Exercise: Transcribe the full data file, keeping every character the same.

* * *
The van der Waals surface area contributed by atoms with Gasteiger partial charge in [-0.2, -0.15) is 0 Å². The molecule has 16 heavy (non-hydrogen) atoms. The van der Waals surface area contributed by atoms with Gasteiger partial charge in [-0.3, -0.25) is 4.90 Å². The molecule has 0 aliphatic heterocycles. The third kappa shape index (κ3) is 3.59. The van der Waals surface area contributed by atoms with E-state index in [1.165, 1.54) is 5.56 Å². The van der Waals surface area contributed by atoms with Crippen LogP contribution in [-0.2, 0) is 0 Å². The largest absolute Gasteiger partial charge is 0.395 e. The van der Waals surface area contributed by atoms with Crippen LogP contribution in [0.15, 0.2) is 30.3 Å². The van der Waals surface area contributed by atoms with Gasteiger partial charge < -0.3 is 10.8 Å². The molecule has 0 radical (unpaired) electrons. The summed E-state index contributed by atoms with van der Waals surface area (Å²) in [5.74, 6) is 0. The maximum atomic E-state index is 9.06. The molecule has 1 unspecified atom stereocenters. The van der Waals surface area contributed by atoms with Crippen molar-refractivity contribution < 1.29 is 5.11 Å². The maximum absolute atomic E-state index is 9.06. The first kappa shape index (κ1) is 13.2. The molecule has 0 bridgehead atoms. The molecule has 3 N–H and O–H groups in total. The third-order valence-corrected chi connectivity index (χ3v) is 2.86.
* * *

The van der Waals surface area contributed by atoms with Gasteiger partial charge in [-0.2, -0.15) is 0 Å². The molecule has 16 heavy (non-hydrogen) atoms. The van der Waals surface area contributed by atoms with Gasteiger partial charge in [-0.3, -0.25) is 4.90 Å². The molecule has 0 aliphatic heterocycles. The third kappa shape index (κ3) is 3.59. The van der Waals surface area contributed by atoms with E-state index in [1.165, 1.54) is 5.56 Å². The van der Waals surface area contributed by atoms with Crippen LogP contribution in [-0.2, 0) is 0 Å². The largest absolute Gasteiger partial charge is 0.395 e. The van der Waals surface area contributed by atoms with Crippen LogP contribution in [0.15, 0.2) is 30.3 Å². The van der Waals surface area contributed by atoms with Gasteiger partial charge < -0.3 is 10.8 Å². The molecule has 0 radical (unpaired) electrons. The summed E-state index contributed by atoms with van der Waals surface area (Å²) in [5.74, 6) is 0. The maximum atomic E-state index is 9.06. The molecule has 1 unspecified atom stereocenters. The van der Waals surface area contributed by atoms with Crippen molar-refractivity contribution < 1.29 is 5.11 Å². The maximum absolute atomic E-state index is 9.06. The first kappa shape index (κ1) is 13.2. The molecule has 0 bridgehead atoms. The molecule has 3 N–H and O–H groups in total. The third-order valence-corrected chi connectivity index (χ3v) is 2.86.